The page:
I’ve enjoyed writing four pieces about the Prime Minster Layton concept in the last 2.5 years.
Originally, it was a wishful thinking hyper long-shot in a prorogation crisis at a time when the Liberals had no firm leader.
Then in June 2010 it was a curiosity when polling indicated a Jack Layton-led coalition with the Liberals would defeat the Conservatives 43-37.
Then it was an analysis last week after the first few days of the NDP surge, spurred by gains in Quebec, but still too early to truly see how Layton could overtake the Liberals to be the leading force in a coalition or voting arrangement with the Liberals and the Bloc.
Finally, it was a review of a week of NDP surge polling moving through the advanced voting days. It was still unclear that the NDP would get more seats than the Liberals.
Here are these previous pieces:
- November 28, 2008: Prime Minister Layton and Proportional Representation
- June 2, 2010: Prime Minister Layton, Redux
- April 21, 2011: Prime Minister Layton
- April 23, 2011: The Democratic Rebirth of Canada
And where are we today, four days before the general election? The NDP is closer to the leading Conservatives that they are to the third place Liberals. Jack Layton has pulled ahead of Stephen Harper in composite leadership polling, not just in the trust category. There are worries that vote splitting between the NDP and the Bloc in Quebec and the NDP and the Liberals in the ROC [Rest of Canada] will allow the Conservatives to steal a majority.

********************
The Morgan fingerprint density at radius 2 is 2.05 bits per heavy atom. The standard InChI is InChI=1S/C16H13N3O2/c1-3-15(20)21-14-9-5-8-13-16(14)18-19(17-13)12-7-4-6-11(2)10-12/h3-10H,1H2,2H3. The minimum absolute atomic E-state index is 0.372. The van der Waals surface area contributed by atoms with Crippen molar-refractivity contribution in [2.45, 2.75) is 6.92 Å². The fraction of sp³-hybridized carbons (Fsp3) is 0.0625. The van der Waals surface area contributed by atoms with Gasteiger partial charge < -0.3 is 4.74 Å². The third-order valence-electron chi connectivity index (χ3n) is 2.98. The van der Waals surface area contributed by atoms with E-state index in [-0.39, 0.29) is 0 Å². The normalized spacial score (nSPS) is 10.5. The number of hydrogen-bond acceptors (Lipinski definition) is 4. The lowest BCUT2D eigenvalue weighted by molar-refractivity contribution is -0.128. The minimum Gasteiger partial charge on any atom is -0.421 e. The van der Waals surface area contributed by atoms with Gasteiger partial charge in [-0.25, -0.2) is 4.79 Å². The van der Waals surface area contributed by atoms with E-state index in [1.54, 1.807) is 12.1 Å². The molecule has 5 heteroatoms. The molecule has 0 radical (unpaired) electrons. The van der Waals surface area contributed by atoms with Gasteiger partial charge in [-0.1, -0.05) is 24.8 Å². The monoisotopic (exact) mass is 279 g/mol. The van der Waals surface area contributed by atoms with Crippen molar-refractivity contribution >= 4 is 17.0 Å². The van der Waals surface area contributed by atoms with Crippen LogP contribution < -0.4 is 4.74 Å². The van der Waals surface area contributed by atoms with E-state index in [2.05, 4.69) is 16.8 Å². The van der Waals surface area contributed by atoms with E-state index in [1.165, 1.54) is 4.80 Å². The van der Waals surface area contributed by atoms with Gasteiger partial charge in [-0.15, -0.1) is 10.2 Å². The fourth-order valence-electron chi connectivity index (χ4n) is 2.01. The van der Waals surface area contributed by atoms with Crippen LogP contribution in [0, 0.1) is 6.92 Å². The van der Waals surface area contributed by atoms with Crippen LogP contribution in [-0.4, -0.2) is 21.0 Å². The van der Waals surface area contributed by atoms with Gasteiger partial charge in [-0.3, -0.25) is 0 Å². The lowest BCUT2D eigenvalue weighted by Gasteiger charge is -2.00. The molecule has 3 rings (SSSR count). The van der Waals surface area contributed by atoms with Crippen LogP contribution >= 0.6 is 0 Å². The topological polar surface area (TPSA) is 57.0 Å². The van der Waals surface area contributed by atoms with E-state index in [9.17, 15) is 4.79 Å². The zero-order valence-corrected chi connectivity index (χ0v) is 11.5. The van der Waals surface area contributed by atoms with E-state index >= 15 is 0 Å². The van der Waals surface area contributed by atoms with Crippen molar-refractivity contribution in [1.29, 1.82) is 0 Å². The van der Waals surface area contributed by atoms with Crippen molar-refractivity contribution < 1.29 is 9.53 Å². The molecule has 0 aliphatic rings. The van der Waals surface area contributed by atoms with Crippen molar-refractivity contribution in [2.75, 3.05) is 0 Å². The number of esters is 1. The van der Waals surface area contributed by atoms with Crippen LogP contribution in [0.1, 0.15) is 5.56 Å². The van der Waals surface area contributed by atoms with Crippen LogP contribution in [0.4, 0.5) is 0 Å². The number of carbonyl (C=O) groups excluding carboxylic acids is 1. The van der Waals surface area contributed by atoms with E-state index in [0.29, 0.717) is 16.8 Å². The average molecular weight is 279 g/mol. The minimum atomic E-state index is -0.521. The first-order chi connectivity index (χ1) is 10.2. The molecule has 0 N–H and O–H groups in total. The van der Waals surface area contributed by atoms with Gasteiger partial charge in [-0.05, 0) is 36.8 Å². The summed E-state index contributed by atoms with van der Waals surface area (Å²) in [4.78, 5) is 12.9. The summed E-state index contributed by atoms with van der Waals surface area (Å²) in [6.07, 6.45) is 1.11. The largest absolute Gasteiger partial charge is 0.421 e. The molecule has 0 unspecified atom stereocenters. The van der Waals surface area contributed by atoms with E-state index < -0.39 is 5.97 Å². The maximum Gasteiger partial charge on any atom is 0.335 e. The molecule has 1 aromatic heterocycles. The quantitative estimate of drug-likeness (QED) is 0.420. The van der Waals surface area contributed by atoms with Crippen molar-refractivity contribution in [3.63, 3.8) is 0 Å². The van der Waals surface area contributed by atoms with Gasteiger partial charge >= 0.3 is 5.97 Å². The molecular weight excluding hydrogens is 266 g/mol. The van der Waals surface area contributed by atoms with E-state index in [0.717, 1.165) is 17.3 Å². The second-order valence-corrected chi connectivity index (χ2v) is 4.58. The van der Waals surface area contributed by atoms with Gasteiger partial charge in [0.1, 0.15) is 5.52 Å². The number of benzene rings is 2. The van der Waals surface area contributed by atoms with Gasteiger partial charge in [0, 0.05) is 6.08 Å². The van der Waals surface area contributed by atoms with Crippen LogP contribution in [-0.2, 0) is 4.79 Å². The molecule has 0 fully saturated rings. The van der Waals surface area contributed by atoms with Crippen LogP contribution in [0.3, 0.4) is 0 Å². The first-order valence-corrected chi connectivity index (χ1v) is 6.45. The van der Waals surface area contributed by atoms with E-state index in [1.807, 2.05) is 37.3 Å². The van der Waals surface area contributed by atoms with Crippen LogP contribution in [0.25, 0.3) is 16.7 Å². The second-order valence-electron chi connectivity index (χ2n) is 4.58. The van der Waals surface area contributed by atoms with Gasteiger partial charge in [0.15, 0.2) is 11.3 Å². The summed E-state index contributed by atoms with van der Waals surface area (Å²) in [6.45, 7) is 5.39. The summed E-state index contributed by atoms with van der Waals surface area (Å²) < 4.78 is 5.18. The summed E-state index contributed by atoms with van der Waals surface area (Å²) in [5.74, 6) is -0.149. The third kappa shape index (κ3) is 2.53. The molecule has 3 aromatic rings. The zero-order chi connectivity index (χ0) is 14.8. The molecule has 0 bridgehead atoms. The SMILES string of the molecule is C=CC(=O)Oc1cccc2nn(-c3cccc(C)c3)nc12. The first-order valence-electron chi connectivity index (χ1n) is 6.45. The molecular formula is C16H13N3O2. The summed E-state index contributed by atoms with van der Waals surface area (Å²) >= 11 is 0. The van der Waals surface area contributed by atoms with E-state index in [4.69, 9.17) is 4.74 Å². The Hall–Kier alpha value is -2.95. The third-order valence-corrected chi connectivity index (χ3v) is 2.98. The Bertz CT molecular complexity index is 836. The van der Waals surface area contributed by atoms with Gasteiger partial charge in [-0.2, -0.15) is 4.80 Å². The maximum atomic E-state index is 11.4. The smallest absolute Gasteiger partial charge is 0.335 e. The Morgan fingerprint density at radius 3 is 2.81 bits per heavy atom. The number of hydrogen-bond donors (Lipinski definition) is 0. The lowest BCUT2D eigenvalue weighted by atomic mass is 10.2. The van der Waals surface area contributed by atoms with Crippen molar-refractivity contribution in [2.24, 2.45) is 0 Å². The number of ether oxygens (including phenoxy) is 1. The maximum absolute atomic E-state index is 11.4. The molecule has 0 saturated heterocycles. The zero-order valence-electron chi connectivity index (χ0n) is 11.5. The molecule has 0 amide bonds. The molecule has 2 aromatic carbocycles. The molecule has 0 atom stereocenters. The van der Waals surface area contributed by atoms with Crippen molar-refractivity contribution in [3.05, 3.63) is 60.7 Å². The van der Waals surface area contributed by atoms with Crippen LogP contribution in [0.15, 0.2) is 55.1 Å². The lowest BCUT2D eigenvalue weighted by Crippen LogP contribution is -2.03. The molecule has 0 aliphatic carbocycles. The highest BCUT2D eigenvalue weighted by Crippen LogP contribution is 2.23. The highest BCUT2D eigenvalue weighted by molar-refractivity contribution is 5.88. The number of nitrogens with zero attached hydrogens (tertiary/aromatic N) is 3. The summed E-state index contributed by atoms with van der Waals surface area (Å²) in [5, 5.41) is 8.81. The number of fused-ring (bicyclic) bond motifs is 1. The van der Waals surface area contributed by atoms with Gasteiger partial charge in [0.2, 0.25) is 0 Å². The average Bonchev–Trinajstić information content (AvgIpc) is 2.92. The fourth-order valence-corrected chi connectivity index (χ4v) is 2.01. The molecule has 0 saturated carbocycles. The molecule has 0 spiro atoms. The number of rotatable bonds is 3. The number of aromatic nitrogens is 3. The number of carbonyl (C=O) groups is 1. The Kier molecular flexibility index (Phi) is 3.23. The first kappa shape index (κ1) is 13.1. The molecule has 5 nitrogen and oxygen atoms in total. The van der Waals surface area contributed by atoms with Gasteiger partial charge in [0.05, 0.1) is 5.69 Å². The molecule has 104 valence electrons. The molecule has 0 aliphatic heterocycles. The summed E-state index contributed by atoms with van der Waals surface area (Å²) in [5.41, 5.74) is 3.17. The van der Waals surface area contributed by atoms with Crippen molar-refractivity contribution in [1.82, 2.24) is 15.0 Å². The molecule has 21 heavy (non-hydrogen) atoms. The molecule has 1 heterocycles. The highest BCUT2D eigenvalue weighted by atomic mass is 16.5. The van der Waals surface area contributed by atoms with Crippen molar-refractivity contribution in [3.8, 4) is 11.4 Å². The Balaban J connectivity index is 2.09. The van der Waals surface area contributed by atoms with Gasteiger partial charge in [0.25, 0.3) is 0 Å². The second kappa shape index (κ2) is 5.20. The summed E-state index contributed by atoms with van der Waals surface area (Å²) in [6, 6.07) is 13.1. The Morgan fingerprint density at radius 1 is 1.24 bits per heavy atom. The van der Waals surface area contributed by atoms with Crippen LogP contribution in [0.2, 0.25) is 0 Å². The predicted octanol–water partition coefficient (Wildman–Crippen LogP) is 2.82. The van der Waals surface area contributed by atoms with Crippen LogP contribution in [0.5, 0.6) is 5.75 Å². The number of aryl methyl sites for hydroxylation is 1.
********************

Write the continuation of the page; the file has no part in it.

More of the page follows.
Personally, I think with the continued softness of some of the NDP support [vote parkers], and with the abundance of strategic voting discussion and websites designed to prevent a Harper majority, I suspect enough NDP supporters will slide back to the Liberals and the Bloc in critical seats to ensure vote splitting doesn’t lead to a Harper majority.
The only question is which party comes in second place: the NDP or Liberals. If the NDP does, it will be Jack Layton leading a delegation to Rideau Hall soon after May 2, or after the House of Commons fires Harper for a second time in two months, to form a coalition or government with explicit voting support. Then it will be Prime Minister Layton.
I’ve sat in that seat in the House. It has a great view–not as good as the speaker’s chair, but hey, it has its perks. And through all this, Ignatieff will lose his caucus support as leader of a humiliated “natural governing party.” Then we will see Goodale, Rae, Kennedy and some others go after the leadership position. And we’ll see a similar surgical removal of Steve Harper as Conservative leader and likely Gilles Duceppe as Bloc leader.
If the Liberals win more seats than the NDP, we’ll see Prime Minister Ignatieff, despite how many sharpened knives are hidden in the desks of Liberal MPs. In that case, we’d still see Harper and Duceppe leaving their positions, and possibly Layton depending on his attitude and health.